Summary and Analysis
During the ambergris matter, Stubb's after-oarsman seriously sprained his hand, causing the second mate to assign little Pip to his boat. On his second outing, Pip leaps from the boat after it is struck by a whale and becomes tangled in the line so that Tashtego has to cut the rope, freeing Pip and saving his life but also liberating the whale. Stubb warns Pip never to do that again, or he will be abandoned at sea. Soon thereafter, Pip jumps again and is left alone on the ocean for a considerable time. When the Pequod finally picks him up, Pip has drastically changed.
Ishmael uses the story of Pip to demonstrate that there are depths of understanding that go beyond the limits of most mortals and that our knowledge of them may make us seem mad. Pip is a free African American, a native, we're told, of Tolland County in Connecticut. (When Ishmael calls Pip an "Alabama boy" near the end of Chapter 27, perhaps he refers to Pip's race or former family home.) Pip is a bright, sensitive, kind young fellow, not yet a man but placed among men for a difficult journey. He is, by nature, happy and peaceful. Ishmael wonders how Pip ever became "entrapped" in such a harsh business as whaling. The job does seem to have blurred his brightness, we are told.
These insights into Pip's character help to explain his problems in the boat. Pip is too young and inexperienced to be an oarsman. The first time that a whale hits the bottom of his boat, Pip, startled and afraid, leaps away — and into the line as well as the ocean. The boat loses its whale. Stubb, who is never especially sensitive, tells the child that a whale would sell for thirty times what Pip would in a slave state such as Alabama. Pip is never to be such a cowardly fool again, or he will be left at sea.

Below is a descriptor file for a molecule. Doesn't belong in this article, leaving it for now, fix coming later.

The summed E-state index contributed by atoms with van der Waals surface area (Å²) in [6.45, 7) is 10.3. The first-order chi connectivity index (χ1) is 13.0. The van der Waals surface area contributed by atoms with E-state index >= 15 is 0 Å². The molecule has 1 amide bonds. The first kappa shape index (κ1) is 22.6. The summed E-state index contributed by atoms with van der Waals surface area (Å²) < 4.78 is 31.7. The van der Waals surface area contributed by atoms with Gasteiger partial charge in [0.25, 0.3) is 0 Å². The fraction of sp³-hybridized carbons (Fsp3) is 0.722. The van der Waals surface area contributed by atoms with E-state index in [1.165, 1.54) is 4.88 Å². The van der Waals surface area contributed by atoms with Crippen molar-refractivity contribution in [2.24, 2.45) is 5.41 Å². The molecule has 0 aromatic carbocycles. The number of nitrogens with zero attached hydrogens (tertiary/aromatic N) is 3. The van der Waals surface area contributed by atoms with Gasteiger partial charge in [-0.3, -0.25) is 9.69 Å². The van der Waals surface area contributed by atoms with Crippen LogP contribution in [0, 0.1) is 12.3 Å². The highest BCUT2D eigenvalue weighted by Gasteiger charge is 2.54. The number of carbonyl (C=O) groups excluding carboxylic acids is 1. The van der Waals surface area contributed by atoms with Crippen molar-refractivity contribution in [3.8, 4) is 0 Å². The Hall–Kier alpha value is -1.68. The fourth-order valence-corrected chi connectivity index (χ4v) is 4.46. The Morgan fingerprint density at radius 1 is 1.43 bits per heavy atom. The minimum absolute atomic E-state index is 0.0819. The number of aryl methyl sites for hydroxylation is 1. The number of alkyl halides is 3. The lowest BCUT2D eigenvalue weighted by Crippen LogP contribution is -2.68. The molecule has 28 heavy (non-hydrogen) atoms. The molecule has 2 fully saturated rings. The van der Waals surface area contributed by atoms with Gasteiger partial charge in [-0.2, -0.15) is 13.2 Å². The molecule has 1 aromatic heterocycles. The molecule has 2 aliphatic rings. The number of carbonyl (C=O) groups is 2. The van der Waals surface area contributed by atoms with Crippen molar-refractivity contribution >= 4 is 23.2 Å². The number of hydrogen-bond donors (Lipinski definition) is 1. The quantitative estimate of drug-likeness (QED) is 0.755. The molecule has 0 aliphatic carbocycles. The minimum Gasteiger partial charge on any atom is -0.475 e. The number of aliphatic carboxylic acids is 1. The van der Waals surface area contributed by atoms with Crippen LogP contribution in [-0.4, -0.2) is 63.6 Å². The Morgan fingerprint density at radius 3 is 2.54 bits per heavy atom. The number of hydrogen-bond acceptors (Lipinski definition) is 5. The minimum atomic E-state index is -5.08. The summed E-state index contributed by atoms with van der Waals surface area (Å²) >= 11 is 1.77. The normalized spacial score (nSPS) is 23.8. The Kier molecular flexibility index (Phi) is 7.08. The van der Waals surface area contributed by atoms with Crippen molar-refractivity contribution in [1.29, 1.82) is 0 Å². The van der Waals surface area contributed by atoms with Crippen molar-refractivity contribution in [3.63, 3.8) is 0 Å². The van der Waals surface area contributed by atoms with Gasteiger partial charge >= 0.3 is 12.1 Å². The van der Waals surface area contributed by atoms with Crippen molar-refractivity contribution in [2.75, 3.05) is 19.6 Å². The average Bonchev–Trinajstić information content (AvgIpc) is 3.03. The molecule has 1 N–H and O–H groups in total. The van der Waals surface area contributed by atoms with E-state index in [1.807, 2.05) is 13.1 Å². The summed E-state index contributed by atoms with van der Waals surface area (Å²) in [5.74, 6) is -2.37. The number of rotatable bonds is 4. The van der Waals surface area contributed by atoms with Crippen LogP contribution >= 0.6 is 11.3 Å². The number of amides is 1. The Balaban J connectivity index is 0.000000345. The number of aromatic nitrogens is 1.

Soon, however, Pip jumps again, under similar circumstances. Stubb may not have meant what he said about abandoning Pip. Perhaps he was exaggerating. Maybe he thinks that the trailing boats will pick up the child, but other whales distract them. Whatever the reasons, Pip is left alone on the vast ocean until the mother ship fortunately finds him. He is inexorably changed. Most critics simply state that Pip becomes an "idiot," but that is not what Ishmael says. In the vast, terrible isolation of the sea, Pip has seen "God's foot upon the treadle of the loom, and spoke it; and therefore his shipmates called him mad." Pip has witnessed a cruel indifference in the universe that makes man's rational thoughts seem absurd. It is little wonder that he will become Ahab's closest — and only — friend.
timorous full of or subject to fear, timid.
poltroon a thorough coward.
inexorable that cannot be altered.